The backlash to the planned renovations of the chapel has been blown predictably out of proportionJean-Christophe BENOIST | WIKIMEDIA COMMONS

It’s rare that I go a day without walking past King’s College Chapel. Postcards and university prospectuses swim with its spires, and walking tours begin at its doors as hordes of camera-bearing tourists crowd around for their perfect Cambridge snap. Towering over the city both literally and metaphorically, the chapel is about as Cambridge as it gets.

In scandalous news, last week Cambridge City Council approved a planning proposal for installing 492 solar panels on the roof of the chapel. “Call the police! Call the porters!” I hear you yell in outrage. Our beloved chapel, defiled by the environmentalist agenda?

Well, that’s what Historic England had to say, warning of irreparable “damage [to] the architectural character and interest of the building”. Michael Proctor, the King’s Provost, made sure to quickly redress these concerns: “As the Planning Committee noted, the panels will have only a very minimal impact on the visual appearance of the Chapel … we are inherently aware of the duty we have to protect the Chapel as a building of exceptional significance.”

The backlash to the planned renovations of the chapel has been blown predictably out of proportion, despite other historical places of worship, including cathedrals, having successfully undertaken similar ventures recently, and forecasts that the solar panels will reduce annual CO2 emissions by over 27,000 kg, generating enough energy to power the chapel with surplus.

“If we refuse to sacrifice anything then we’re not making any change at all.”

My question to you: when will environmental policies stop needing to justify themselves? With every climate change mitigation measure (and believe me, as JCR Green Officer, I’ve seen a lot of failed attempts) comes relentless backlash and questioning. But how will this impact X? How can we afford Y? Is it really necessary? Remember the ferocious resistance to Cambridge divesting from the fossil fuel industry? Despite the backing of rigorous evidence, environmental policies are swamped by a sea of doubt that consistently generates U-turns and cutbacks. Just look at the tragic (non) state of climate change on the cabinet’s agenda. The focus is always on what we must sacrifice, rather than on the gain, because cutting carbon does not tick the box of short term “big win” which local and national governing bodies seek.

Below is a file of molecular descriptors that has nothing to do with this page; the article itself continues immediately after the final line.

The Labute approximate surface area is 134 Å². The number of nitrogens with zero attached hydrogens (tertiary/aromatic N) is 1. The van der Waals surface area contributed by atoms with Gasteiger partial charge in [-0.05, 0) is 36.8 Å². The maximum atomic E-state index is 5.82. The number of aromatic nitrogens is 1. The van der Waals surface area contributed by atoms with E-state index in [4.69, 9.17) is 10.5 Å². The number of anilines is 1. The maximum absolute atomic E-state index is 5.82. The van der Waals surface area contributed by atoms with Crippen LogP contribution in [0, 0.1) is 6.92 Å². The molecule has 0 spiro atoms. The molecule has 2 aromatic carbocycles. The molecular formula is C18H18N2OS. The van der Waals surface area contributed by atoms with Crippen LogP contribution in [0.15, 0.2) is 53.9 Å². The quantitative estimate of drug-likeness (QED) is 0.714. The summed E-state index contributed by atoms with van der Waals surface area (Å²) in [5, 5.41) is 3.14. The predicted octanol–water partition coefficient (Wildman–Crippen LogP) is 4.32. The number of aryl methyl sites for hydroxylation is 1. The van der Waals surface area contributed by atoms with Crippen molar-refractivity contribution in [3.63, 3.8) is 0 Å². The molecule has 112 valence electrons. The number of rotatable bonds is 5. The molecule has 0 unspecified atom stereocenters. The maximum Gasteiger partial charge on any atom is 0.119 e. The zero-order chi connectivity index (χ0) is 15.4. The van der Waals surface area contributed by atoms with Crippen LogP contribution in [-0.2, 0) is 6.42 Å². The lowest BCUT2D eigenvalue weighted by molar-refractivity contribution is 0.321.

Credit is due here to King’s College and Cambridge City Council for pushing forward this plan for the chapel despite fierce objections. However, I can only wish for a day when policies like this aren’t branded as radical and threatening. Of course the building is of historic importance, and the college do not dispute that. If we refuse to sacrifice anything to implement essential climate change preventative policies, regulations, frameworks and laws, then we’re not making any change at all.


Mountain View

Watt are they doing? King’s Chapel solar panels spark controversy

There are resounding parallels between this example of University level policymaking and national government. In 2018, the “yellow vests” protestors in France campaigned against a fuel tax rise. Macron relented and U-turned. Concerns over cost prompted Australia to abolish its carbon pricing scheme in 2014. Just last Saturday, Slough Borough Council opposed plans to expand London’s ultra-low emission zone, again using a cost-of-living argument. Let’s not get started on the Greater Cambridge Partnership’s similarly controversial plan for a Sustainable Travel Zone…

I’m by no means suggesting that environmental policymaking is beyond scrutiny, or that it’s always perfect. However, it faces a unique breed of backlash which cannot abide sacrifice. Everything is too expensive, too outlandishly different, too solar-panel-on-roof visible. This argument disregards that change-making has got to break rules – and perhaps break a few roof tiles – if it is to be truly innovative. It’s hypocritical to invoke the very cost-of-living crisis your government is causing to oppose the climate change policies, a favourite hobby of the Tory Net Zero Scrutiny Group: solving one crisis cannot prohibit facing the other.

To future freshers: I’m sorry you won’t get to see the historic tin roof of King’s College Chapel, or if a stray solar panel creeps into your vision. Eyesores weren’t exactly a priority during the industrial revolution. Or, more to the point, they weren’t considered during Covid-19 and World War Two. The climate crisis is just as urgent: it’s about time we got on with solving it and sucked up the reality that progress sometimes causes discomfort.